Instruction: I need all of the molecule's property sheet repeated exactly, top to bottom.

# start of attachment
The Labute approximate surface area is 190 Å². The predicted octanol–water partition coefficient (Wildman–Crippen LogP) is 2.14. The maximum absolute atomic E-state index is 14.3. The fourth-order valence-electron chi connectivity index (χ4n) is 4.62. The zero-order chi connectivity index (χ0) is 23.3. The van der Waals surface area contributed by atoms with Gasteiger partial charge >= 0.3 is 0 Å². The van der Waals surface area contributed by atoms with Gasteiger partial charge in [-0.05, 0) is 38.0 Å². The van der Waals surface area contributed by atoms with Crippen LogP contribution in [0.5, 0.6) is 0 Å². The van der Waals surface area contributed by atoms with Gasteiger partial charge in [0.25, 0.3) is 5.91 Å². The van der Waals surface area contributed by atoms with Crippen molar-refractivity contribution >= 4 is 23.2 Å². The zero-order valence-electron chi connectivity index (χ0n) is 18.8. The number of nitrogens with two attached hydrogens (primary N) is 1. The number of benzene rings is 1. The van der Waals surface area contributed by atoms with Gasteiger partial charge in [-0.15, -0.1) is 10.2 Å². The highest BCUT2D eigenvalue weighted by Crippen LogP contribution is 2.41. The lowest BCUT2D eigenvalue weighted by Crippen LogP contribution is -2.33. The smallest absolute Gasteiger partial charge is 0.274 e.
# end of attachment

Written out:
The Labute approximate surface area is 190 Å². The predicted octanol–water partition coefficient (Wildman–Crippen LogP) is 2.14. The maximum absolute atomic E-state index is 14.3. The fourth-order valence-electron chi connectivity index (χ4n) is 4.62. The zero-order chi connectivity index (χ0) is 23.3. The van der Waals surface area contributed by atoms with Gasteiger partial charge >= 0.3 is 0 Å². The van der Waals surface area contributed by atoms with Gasteiger partial charge in [-0.05, 0) is 38.0 Å². The van der Waals surface area contributed by atoms with Crippen LogP contribution in [0.5, 0.6) is 0 Å². The van der Waals surface area contributed by atoms with Gasteiger partial charge in [0.25, 0.3) is 5.91 Å². The van der Waals surface area contributed by atoms with Crippen molar-refractivity contribution >= 4 is 23.2 Å². The zero-order valence-electron chi connectivity index (χ0n) is 18.8. The number of nitrogens with two attached hydrogens (primary N) is 1. The number of benzene rings is 1. The van der Waals surface area contributed by atoms with Gasteiger partial charge in [-0.15, -0.1) is 10.2 Å². The highest BCUT2D eigenvalue weighted by Crippen LogP contribution is 2.41. The lowest BCUT2D eigenvalue weighted by Crippen LogP contribution is -2.33. The smallest absolute Gasteiger partial charge is 0.274 e.